To make a comparison with other Indigenous peoples of the Northeast, I will now deal with a publication by Kapinawá Indigenous teachers (2016), in which the initial experiences with Indigenous school education were told. According to the teachers, “there was a wait” for FUNAI, the official Indigenous institution, to include Kapinawá teachers in its training events (PROFESSORAS E PROFESSORES KAPINAWÁ, 2016). A situation analogous to that experienced by the Potiguara in Catu, when the organization of the Indigenous school was the initiative of the social actors themselves. That is, the schools produced specific education, but they were not “official”.

For this reason, Indigenous teachers did not participate in training processes, nor did they receive due support from official representatives. The Potiguara, on the other hand, gathered Indigenous teachers and families and decided to produce Indigenous school education in Catu, in 2008. Despite this recognition being asked to the Ministry of Education, the State Department of Education required a “FUNAI document” clarifying the issue, which FUNAI did produce. MEC, by its turn, issued a technical note supporting the situation and supporting the Indigenous people's request. Thus, in 2014, Catu obtained the formal status of the João Lino Indigenous School (PLANO ESTADUAL DE EDUCAÇÃO/RN, 2015).

Thus, it is possible to understand this process as a conquest of these peoples, achieving the recognition of their right to develop in their territories an education that met specific demands, as guaranteed by Brazilian legislation. However, the negotiation boundaries have retracted, considering that Decree n. 10,088 of November 5, 2019, in article 5 of chapter III, of the final provisions, revoked Decree no. 5,051 of April 19, 2004, which enacted in Brazil Convention 169 of the International Labor Organization – ILO – on Indigenous and Tribal Peoples. The Decree entered into force on May 6, 2020.

For the state of Pernambuco, they have a relevant history in mobilizing for differentiated education. This theme, inserted in local assemblies, is always debated and becomes more and more the object of political action, since schools have historical precariousness and nothing has been done by state administrations – situations that also present themselves at the national level, say the Indigenous leaders. In Pernambuco, Indigenous schools were state-owned in 2002, but since 1994, the Indigenous school education committee had made this request at the national level (PROFESSORAS E PROFESSORES KAPINAWÁ, 2016).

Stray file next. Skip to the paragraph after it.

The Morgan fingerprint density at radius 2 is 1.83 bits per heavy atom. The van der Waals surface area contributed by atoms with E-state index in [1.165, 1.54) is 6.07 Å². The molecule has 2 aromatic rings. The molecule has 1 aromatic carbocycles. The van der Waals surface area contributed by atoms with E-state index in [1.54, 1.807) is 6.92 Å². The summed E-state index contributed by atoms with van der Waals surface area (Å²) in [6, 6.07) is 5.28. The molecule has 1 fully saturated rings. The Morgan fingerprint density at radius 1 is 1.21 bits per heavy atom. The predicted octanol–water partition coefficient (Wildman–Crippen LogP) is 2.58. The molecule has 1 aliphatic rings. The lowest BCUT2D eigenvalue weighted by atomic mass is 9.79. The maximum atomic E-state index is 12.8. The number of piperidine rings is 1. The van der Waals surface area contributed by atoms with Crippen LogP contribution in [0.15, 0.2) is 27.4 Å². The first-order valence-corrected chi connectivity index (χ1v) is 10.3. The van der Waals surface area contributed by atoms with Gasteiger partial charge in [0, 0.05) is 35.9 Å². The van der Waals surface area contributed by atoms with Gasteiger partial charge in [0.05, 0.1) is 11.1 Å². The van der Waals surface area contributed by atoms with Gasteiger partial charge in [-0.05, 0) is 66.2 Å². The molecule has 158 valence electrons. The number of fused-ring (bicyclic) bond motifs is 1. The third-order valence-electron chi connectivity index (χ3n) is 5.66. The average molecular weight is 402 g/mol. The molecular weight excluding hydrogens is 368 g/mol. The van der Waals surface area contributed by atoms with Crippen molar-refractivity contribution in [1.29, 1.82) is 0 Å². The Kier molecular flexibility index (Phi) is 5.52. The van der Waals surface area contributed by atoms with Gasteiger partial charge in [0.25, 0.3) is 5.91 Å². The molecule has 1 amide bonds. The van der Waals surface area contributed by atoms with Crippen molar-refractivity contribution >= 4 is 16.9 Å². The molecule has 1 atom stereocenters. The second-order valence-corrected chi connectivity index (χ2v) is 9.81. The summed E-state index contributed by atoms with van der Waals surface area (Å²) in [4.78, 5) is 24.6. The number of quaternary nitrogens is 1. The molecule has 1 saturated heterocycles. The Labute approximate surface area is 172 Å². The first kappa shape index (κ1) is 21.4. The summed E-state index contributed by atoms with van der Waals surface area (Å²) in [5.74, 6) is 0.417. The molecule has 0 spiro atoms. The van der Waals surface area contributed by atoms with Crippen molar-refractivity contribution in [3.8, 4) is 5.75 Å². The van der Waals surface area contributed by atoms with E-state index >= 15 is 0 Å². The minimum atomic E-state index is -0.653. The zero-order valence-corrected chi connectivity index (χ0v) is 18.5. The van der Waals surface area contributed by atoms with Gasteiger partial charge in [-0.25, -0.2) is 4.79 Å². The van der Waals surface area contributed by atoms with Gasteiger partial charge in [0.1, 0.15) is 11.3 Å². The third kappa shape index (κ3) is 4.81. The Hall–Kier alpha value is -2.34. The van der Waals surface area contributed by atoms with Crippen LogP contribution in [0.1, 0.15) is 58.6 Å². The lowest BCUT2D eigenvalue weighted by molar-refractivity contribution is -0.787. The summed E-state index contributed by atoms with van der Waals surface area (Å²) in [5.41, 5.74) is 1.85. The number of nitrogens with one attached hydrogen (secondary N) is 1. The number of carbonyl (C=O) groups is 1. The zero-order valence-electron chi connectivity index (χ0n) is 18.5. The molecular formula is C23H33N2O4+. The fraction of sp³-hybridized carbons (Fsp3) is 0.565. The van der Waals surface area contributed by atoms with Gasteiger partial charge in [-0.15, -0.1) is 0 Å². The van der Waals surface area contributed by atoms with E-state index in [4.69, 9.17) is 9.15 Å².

In Rio Grande do Norte, precisely in Catu, the João Lino Indigenous School receives support from the municipality and the State, according to an interview with Luiz Katu carried out in 2017 by students of the UFRN audiovisual social communication course. The municipal departments also support the production of specific didactic material prepared by the teachers themselves.

Comparing this model to that of other peoples in the Northeast, as is the case with the forms of school management among the Kapinawá, these include participatory and mobilization spaces, spaces for the construction of autonomy. The didactic material produced with the Indigenous teachers reaffirms the processes of organization of local knowledge, often recorded only orally. Participation in associative networks has also proved to be an important strategy for Indigenous peoples. In the case of the state of Pernambuco, there is the State Commission of Indigenous Teachers (COPIPE). There is also association with NGOs — as is the case with the Luiz Freire Cultural Center; federal instances; the CIMI; the universities; the State Department of Education and FUNAI. At the local level, Indigenous peoples reproduce the forms of organization of the national Indigenous movement and establish spheres of dialogue and political participation internally and externally.

On the possibility of the Indigenous school in Catu becoming a contradictory space or that it could assume an ambivalent sense, it would need more observation to analyze. We have the example of research on school education carried out by anthropologist Valéria Weigel, among the Baniwa who live near the Içana River, in the State of Amazonas, which demonstrated:

In the case of boarding schools, as an institution of Western culture imposed on Indigenous populations, it can be said that it facilitated the dissemination of certain elements of that culture (such as, for example, writing in Portuguese), which contributed to the strengthening of modernizing, hegemonic ideology in national society, while placing these elements within the reach of members of the Indigenous group, so that they could transform them into instruments for their actions. The study shows that the Portuguese language learned in boarding schools was used, at various times, in their defenses, denouncements and claims. In this way, the school, like any socially constructed space, is an open space, where the practices undertaken in it produce effects resulting from a bundle of relationships – which we could call negotiations – between the social forces involved.

(WEIGEL, 2020, p. 5. Emphasis added)

In the Baniwa case, there were successive production processes of formal education led by external mediators and with many disputes between them. Above all, school experience and mastery of the Portuguese language meant a two-way street where the Indigenous people were also able to elaborate and defend their interests:

The Baniwa school, then, is configured as a situation of intercultural confrontation, insofar as it has been a space for conflicts between the cultures, interests and power of the different social actors involved. It is this conflicting nature that modifies the vertical sense of imposition attributed to school education and highlights its character of possibility. The existing possibilities are engendered by connections and subordination to broader conditions, as is typical of pedagogical relationships.